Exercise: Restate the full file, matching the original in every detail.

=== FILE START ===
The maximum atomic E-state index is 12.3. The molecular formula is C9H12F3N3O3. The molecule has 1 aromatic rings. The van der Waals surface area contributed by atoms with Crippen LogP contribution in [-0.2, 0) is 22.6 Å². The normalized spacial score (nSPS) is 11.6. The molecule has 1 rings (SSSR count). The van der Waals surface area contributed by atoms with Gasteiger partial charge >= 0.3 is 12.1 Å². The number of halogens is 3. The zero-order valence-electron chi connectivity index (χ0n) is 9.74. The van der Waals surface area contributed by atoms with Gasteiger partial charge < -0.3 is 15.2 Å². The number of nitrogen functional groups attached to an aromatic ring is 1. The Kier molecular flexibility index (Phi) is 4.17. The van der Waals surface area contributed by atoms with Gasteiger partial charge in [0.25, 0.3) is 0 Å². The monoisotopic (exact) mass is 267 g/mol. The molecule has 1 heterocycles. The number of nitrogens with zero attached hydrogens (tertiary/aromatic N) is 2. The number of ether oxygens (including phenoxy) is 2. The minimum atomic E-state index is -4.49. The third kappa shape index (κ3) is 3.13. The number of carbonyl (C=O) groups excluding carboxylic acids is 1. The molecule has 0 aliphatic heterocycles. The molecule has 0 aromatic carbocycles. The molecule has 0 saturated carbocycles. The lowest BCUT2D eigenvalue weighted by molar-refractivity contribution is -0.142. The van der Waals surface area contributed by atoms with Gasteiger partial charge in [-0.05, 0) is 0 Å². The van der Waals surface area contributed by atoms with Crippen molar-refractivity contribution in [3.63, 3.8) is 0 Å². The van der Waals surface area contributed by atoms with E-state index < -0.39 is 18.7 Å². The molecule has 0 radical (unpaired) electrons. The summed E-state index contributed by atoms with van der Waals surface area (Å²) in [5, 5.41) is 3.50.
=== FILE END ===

The maximum atomic E-state index is 12.3. The molecular formula is C9H12F3N3O3. The molecule has 1 aromatic rings. The van der Waals surface area contributed by atoms with Crippen LogP contribution in [-0.2, 0) is 22.6 Å². The normalized spacial score (nSPS) is 11.6. The molecule has 1 rings (SSSR count). The van der Waals surface area contributed by atoms with Gasteiger partial charge >= 0.3 is 12.1 Å². The number of halogens is 3. The zero-order valence-electron chi connectivity index (χ0n) is 9.74. The van der Waals surface area contributed by atoms with Gasteiger partial charge < -0.3 is 15.2 Å². The number of nitrogen functional groups attached to an aromatic ring is 1. The Kier molecular flexibility index (Phi) is 4.17. The van der Waals surface area contributed by atoms with Gasteiger partial charge in [0.25, 0.3) is 0 Å². The monoisotopic (exact) mass is 267 g/mol. The molecule has 1 heterocycles. The number of nitrogens with zero attached hydrogens (tertiary/aromatic N) is 2. The number of ether oxygens (including phenoxy) is 2. The minimum atomic E-state index is -4.49. The third kappa shape index (κ3) is 3.13. The number of carbonyl (C=O) groups excluding carboxylic acids is 1. The molecule has 0 aliphatic heterocycles. The molecule has 0 aromatic carbocycles. The molecule has 0 saturated carbocycles. The lowest BCUT2D eigenvalue weighted by molar-refractivity contribution is -0.142. The van der Waals surface area contributed by atoms with Gasteiger partial charge in [-0.05, 0) is 0 Å². The van der Waals surface area contributed by atoms with Crippen molar-refractivity contribution in [3.63, 3.8) is 0 Å². The van der Waals surface area contributed by atoms with E-state index < -0.39 is 18.7 Å². The molecule has 0 radical (unpaired) electrons. The summed E-state index contributed by atoms with van der Waals surface area (Å²) in [5, 5.41) is 3.50.